Featured image of Scientists Develop Erasable Ink for 3D Printing Nanostructures
The Missing Ink

Scientists Develop Erasable Ink for 3D Printing Nanostructures

Picture of Hanna Watkin
by Hanna Watkin
Apr 26, 2017

Scientists from the Karlsruhe Institute of Technology (KIT) are developing a process that uses direct laser writing to create tiny prints using erasable ink.

Erasable ink may sound like a novelty pen feature but researchers from the Karlsruhe Institute of Technology (KIT) have found a way to create tiny structures that are non-permanent.

In 3D printing, direct laser writing is a popular technology for creating create of biological structures. The reason being that it offers not only micrometer-sized structures, but also precise prints.

However, the researchers are working on bringing these tiny dimensions down even further. Using proprietary 3D printers they are hoping to refine the process to reach new (tiny) heights of 100 nanometers.

The process of direct laser writing works to create tiny structures by focusing a computer-controlled laser within a photo-resistor. This materials structurally changes under the laser, meaning the operator can “draw” a design in 3D space.

In addition to refining the process, the KIT researchers made an ink that erasable.

“Developing an ink that can be erased is one of the major challenges in direct laser writing,” says professor Christopher Barner-Kowollik of KIT’s Institute for Technical Chemistry and Polymer Chemistry.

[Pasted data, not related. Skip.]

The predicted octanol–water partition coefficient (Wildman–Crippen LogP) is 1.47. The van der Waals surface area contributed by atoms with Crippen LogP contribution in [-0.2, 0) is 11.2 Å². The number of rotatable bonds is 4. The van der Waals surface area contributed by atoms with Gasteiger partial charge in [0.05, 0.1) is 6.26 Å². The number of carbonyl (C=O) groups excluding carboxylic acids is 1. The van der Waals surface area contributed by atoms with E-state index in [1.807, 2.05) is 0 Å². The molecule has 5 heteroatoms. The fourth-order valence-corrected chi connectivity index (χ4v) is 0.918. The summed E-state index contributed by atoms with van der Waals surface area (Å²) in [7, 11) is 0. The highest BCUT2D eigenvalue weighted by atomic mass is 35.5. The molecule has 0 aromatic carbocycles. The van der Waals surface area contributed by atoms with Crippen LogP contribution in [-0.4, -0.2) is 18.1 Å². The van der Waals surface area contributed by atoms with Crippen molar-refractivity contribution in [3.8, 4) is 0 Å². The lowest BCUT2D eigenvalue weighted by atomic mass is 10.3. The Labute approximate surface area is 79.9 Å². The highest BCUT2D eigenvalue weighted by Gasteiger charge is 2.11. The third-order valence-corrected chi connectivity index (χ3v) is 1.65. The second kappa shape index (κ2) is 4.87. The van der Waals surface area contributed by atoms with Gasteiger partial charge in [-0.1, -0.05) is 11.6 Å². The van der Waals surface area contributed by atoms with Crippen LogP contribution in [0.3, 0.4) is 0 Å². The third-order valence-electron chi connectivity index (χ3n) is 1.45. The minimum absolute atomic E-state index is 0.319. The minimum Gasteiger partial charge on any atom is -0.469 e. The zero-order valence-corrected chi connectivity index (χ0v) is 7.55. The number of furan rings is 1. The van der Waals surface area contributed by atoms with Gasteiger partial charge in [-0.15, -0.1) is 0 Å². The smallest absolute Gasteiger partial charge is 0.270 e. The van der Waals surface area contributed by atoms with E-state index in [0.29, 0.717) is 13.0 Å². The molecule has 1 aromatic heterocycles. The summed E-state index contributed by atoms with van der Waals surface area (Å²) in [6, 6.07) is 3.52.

Erasable Ink
Image: Karlsruhe Institute of Technology

How KIT is Developing a Erasable Ink

The key feature of this ink is that it components have a “reversible binding linkage”. This means that “deleting” a print is as simple as dipping the structure into a solvent.

As well as this, it’s possible to incorporate both erasable and non-erasable ink structures into the same print. A benefit of this is the printing of easily removable support structures.

When it comes to bioprinting, pre-trials are underway. Currently, KIT are developing a process to grow cell cultures in the lab. Martin Wegener — whose group at KIT’s Institutes for Applied Physics and Nanotechnology participated in the development — explains: “During cell growth, parts of the three-dimensional microstructure can be removed again to investigate how the cells react to the altered environment.”

Another usage for the technology could be through mixing erasable and permanent ink. By doing this, it is possible to alter a end materials properties, creating a more or less porous print for example.

If you want to learn more, the work will appear in scientific journal Angewandte Chemie, under the title Cleaving Direct Laser Written Microstructures on Demand.

Source: Smart2Zero

Erasble Ink
An example of direct laser writing, by German company Nanoscribe


License: The text of "Scientists Develop Erasable Ink for 3D Printing Nanostructures" by All3DP is licensed under a Creative Commons Attribution 4.0 International License.

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